Monitoring computing infrastructure and applications for capacity, availability, and performance is a business that has been around for a long time – in fact for just about as long as computers have been used for business critical applications (since the mainframe lead era of the 1960’s). Since that time several waves of change have swept through the computer industry, and with each wave of change has come new computing architectures, new applications, requirements for monitoring and new monitoring approaches. Those waves have included mini-computers, personal computers, LAN based file sharing, client/server based computing, Internet (browser) based computing, N-tier SOA based applications, and now include agile development, virtualization, cloud based computing, and the proliferation of mobile based applications. Continue reading A Perfect Storm in Availability and Performance Monitoring
In “IT as a Service Reference Architecture“, we presented a a categorization of the the functionality and the products that are needed in order to construct an IT as a Service system. Purposely missing from this architecture was the question of how to monitor the performance of the services delivered from the service catalog via the underlying policies and automation in the IT as a Service stack. Continue reading Performance Monitoring for IT as a Service
VMworld is clearly the largest dedicated virtualization conference, and yet from an Open Source perspective it is slightly disappointing because the VMware ecosystem naturally attracts proprietary software vendors, and also some of the more interesting activities in Open Source are through multi-vendor foundations which do not have the same marketing budgets as vendors themselves.
Nevertheless, there are a number of key Open Source players, and some interesting smaller players, represented at VMworld.
Continue reading VMworld from an Open Source Perspective
Since the dawn of TCP/IP networks and distributed networks of Intel PC’s and Servers there have been large numbers of point tools designed to monitor and manage specific sets of infrastructure in these networks, and management frameworks from major vendors like CA Technologies, IBM (Tivoli), HP (OpenView and the follow on products) and BMC that were designed to manage the entire network. The frameworks were focused first and foremost on the availability of the hardware that comprises these networks, and have grown over time to look into network utilization and performance as well as resource utilization of servers. Continue reading Replacing the Enterprise Management Framework for Virtualized Data Centers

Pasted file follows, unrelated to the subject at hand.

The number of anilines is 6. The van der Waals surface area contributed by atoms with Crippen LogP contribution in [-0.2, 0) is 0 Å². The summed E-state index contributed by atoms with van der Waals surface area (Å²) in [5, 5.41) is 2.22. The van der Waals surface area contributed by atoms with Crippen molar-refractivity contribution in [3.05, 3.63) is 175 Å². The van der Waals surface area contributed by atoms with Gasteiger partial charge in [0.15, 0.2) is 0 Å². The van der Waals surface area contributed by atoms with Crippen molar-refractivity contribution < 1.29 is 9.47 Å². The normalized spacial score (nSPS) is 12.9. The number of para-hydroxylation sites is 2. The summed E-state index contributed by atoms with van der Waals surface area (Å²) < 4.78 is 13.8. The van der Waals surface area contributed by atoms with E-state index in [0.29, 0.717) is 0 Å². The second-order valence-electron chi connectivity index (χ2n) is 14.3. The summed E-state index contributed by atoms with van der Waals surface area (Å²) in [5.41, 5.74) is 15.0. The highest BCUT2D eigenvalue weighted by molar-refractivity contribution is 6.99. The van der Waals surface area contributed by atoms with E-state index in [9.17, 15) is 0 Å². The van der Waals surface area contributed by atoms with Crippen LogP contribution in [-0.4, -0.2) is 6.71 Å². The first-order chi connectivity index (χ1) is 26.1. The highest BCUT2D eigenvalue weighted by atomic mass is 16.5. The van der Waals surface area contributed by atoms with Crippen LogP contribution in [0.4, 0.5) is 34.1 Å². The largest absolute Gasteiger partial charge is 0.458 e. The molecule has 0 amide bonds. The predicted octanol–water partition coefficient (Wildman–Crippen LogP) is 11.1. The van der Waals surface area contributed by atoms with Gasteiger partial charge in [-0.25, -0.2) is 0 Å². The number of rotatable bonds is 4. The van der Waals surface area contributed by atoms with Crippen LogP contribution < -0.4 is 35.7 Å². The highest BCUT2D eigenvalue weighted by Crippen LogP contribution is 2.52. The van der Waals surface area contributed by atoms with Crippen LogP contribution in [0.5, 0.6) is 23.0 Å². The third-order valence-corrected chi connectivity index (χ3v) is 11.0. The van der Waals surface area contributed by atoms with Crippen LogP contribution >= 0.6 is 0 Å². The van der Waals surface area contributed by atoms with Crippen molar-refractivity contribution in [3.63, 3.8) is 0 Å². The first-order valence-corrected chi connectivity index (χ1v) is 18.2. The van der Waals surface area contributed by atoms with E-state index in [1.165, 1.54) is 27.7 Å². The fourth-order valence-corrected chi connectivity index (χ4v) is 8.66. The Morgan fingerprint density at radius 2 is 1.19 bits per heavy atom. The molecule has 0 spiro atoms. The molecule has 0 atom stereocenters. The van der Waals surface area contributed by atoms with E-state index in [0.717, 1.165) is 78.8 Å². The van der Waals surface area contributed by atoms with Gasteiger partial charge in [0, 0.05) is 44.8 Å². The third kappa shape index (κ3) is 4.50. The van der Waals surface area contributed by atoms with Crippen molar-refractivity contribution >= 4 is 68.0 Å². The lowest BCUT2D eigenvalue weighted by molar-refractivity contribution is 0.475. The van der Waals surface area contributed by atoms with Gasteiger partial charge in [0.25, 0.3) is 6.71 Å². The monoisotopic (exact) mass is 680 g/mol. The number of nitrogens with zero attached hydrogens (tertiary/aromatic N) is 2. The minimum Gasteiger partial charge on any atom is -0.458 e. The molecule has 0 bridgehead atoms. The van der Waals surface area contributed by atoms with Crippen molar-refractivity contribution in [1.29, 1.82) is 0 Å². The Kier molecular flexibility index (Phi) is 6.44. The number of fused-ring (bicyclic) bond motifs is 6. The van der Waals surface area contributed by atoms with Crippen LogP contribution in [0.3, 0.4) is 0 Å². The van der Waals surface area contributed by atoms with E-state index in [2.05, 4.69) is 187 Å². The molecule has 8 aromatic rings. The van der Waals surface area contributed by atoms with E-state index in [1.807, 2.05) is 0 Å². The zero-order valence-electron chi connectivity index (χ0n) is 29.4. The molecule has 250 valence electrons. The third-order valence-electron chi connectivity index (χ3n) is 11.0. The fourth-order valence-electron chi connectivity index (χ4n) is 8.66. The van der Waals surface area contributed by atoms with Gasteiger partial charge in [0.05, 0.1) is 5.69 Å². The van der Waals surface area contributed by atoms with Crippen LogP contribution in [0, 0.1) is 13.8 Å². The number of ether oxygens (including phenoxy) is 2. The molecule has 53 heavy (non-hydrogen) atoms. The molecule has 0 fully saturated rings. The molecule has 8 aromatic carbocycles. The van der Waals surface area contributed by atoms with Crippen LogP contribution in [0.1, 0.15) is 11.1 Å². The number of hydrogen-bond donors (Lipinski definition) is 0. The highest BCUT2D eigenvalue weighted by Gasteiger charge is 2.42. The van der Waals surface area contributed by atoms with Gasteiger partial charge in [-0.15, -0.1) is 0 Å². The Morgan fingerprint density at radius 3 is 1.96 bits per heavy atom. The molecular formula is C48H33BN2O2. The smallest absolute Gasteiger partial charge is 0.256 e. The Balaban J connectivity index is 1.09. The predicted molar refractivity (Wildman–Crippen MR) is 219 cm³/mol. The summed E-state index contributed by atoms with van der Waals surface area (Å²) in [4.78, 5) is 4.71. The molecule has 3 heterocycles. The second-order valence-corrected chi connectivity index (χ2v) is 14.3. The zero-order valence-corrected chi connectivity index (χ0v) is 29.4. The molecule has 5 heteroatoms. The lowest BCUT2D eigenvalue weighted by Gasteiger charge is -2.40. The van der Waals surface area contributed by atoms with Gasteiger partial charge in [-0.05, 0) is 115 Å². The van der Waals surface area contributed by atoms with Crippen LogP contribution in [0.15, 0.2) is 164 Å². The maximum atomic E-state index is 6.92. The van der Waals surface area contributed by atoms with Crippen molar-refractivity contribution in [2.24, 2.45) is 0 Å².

Virtualization (the underlying foundation of a cloud) introduces a set of challenges to how one should monitor the performance of the infrastructure and the applications. These challenges are:
- Unlike physical systems that are mostly dedicated to specific applications, virtual systems are both shared and dynamic. This makes inferring the performance of the infrastructure by looking at resource utilization statistics ineffective. Leading edge Infrastructure Performance Management vendors like AppFirst, Akorri, CA|NetQos, Virtual Instruments and Xangati are taking an Infrastructure Response Time approach to this problem that avoids the issues of relying upon resource metrics, and provides a true picture of how the infrastructure is actually performing. Continue reading Reinventing Infrastructure Performance Monitoring for the Cloud
“What do you wish to monitor?”, is often my response when someone states they need to monitor the virtual environment. Monitoring however becomes much more of an issue when you enter the cloud. Some of my friends have businesses that use the cloud, specifically private IaaS clouds, but what should the cloud provider monitor and what should the tenant monitor has been a struggle and a debate when dealing with them.
So what does this tenant wish to monitor?
- Hardware functionality with predictive failures ala Dell Open Manage or HP Insight Manager Continue reading Monitoring – The basics of the Cloud